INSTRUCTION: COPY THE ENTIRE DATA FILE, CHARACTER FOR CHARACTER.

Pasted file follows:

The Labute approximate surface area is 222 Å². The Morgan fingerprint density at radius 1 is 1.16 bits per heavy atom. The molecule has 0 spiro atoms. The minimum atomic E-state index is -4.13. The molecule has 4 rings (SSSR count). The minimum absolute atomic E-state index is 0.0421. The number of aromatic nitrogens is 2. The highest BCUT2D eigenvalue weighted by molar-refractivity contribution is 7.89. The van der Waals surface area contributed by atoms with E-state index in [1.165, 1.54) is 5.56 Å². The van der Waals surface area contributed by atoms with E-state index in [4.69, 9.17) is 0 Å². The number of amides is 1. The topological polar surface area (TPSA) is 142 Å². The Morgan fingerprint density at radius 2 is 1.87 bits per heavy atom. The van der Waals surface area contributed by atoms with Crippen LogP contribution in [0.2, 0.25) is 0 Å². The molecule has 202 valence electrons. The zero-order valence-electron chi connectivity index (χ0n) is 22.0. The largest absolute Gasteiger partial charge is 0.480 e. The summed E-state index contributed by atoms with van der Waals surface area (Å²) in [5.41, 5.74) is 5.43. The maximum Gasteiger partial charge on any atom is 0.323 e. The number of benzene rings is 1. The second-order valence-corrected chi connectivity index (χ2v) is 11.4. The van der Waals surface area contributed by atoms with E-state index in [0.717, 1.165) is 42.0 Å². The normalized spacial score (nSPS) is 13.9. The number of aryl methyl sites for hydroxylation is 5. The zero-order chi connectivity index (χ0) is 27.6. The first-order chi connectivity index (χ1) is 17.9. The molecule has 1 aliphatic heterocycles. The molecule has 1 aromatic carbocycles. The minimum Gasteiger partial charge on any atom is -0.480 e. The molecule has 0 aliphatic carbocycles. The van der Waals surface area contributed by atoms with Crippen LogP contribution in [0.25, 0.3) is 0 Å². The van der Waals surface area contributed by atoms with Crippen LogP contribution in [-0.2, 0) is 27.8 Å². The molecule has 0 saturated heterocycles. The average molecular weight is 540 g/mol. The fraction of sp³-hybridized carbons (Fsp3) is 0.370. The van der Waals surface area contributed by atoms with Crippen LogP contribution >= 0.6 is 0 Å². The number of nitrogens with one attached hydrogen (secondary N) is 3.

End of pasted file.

The Labute approximate surface area is 222 Å². The Morgan fingerprint density at radius 1 is 1.16 bits per heavy atom. The molecule has 0 spiro atoms. The minimum atomic E-state index is -4.13. The molecule has 4 rings (SSSR count). The minimum absolute atomic E-state index is 0.0421. The number of aromatic nitrogens is 2. The highest BCUT2D eigenvalue weighted by molar-refractivity contribution is 7.89. The van der Waals surface area contributed by atoms with E-state index in [1.165, 1.54) is 5.56 Å². The van der Waals surface area contributed by atoms with E-state index in [4.69, 9.17) is 0 Å². The number of amides is 1. The topological polar surface area (TPSA) is 142 Å². The Morgan fingerprint density at radius 2 is 1.87 bits per heavy atom. The van der Waals surface area contributed by atoms with Crippen LogP contribution in [0.2, 0.25) is 0 Å². The molecule has 202 valence electrons. The zero-order valence-electron chi connectivity index (χ0n) is 22.0. The largest absolute Gasteiger partial charge is 0.480 e. The summed E-state index contributed by atoms with van der Waals surface area (Å²) in [5.41, 5.74) is 5.43. The maximum Gasteiger partial charge on any atom is 0.323 e. The number of benzene rings is 1. The second-order valence-corrected chi connectivity index (χ2v) is 11.4. The van der Waals surface area contributed by atoms with E-state index in [0.717, 1.165) is 42.0 Å². The normalized spacial score (nSPS) is 13.9. The number of aryl methyl sites for hydroxylation is 5. The zero-order chi connectivity index (χ0) is 27.6. The first-order chi connectivity index (χ1) is 17.9. The molecule has 1 aliphatic heterocycles. The molecule has 1 aromatic carbocycles. The minimum Gasteiger partial charge on any atom is -0.480 e. The molecule has 0 aliphatic carbocycles. The van der Waals surface area contributed by atoms with Crippen LogP contribution in [0.25, 0.3) is 0 Å². The van der Waals surface area contributed by atoms with Crippen LogP contribution in [-0.2, 0) is 27.8 Å². The molecule has 0 saturated heterocycles. The average molecular weight is 540 g/mol. The fraction of sp³-hybridized carbons (Fsp3) is 0.370. The van der Waals surface area contributed by atoms with Crippen LogP contribution >= 0.6 is 0 Å². The number of nitrogens with one attached hydrogen (secondary N) is 3.